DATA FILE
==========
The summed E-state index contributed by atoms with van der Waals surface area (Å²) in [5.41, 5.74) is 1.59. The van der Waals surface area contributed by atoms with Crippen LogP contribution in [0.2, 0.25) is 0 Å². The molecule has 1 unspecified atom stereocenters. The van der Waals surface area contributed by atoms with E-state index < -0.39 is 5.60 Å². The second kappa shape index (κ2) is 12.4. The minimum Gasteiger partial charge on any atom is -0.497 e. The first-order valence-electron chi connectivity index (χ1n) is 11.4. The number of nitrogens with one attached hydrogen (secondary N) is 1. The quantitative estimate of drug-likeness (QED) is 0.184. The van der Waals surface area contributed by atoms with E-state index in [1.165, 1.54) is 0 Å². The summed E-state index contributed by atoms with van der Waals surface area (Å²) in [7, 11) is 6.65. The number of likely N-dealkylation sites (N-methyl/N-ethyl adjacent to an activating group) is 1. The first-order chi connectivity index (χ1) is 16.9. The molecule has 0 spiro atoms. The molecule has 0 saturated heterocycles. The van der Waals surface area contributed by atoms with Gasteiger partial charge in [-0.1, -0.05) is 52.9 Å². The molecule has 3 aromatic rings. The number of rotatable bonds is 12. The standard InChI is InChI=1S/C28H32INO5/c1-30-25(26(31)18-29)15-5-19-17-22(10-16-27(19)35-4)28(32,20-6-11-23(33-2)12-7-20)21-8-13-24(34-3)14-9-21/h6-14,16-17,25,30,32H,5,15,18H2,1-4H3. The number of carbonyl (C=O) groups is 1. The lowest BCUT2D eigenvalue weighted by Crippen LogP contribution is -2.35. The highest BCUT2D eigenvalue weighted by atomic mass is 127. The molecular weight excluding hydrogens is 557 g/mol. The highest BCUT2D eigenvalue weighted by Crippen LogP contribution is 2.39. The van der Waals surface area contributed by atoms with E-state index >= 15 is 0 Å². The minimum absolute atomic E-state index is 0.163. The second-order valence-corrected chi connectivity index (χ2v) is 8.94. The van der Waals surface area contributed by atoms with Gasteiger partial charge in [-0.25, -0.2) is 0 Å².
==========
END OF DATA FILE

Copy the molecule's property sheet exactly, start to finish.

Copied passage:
The summed E-state index contributed by atoms with van der Waals surface area (Å²) in [5.41, 5.74) is 1.59. The van der Waals surface area contributed by atoms with Crippen LogP contribution in [0.2, 0.25) is 0 Å². The molecule has 1 unspecified atom stereocenters. The van der Waals surface area contributed by atoms with E-state index < -0.39 is 5.60 Å². The second kappa shape index (κ2) is 12.4. The minimum Gasteiger partial charge on any atom is -0.497 e. The first-order valence-electron chi connectivity index (χ1n) is 11.4. The number of nitrogens with one attached hydrogen (secondary N) is 1. The quantitative estimate of drug-likeness (QED) is 0.184. The van der Waals surface area contributed by atoms with E-state index in [1.165, 1.54) is 0 Å². The summed E-state index contributed by atoms with van der Waals surface area (Å²) in [7, 11) is 6.65. The number of likely N-dealkylation sites (N-methyl/N-ethyl adjacent to an activating group) is 1. The first-order chi connectivity index (χ1) is 16.9. The molecule has 0 spiro atoms. The molecule has 0 saturated heterocycles. The van der Waals surface area contributed by atoms with Gasteiger partial charge in [-0.1, -0.05) is 52.9 Å². The molecule has 3 aromatic rings. The number of rotatable bonds is 12. The standard InChI is InChI=1S/C28H32INO5/c1-30-25(26(31)18-29)15-5-19-17-22(10-16-27(19)35-4)28(32,20-6-11-23(33-2)12-7-20)21-8-13-24(34-3)14-9-21/h6-14,16-17,25,30,32H,5,15,18H2,1-4H3. The number of carbonyl (C=O) groups is 1. The lowest BCUT2D eigenvalue weighted by Crippen LogP contribution is -2.35. The highest BCUT2D eigenvalue weighted by atomic mass is 127. The molecular weight excluding hydrogens is 557 g/mol. The highest BCUT2D eigenvalue weighted by Crippen LogP contribution is 2.39. The van der Waals surface area contributed by atoms with E-state index >= 15 is 0 Å². The minimum absolute atomic E-state index is 0.163. The second-order valence-corrected chi connectivity index (χ2v) is 8.94. The van der Waals surface area contributed by atoms with Gasteiger partial charge in [-0.25, -0.2) is 0 Å².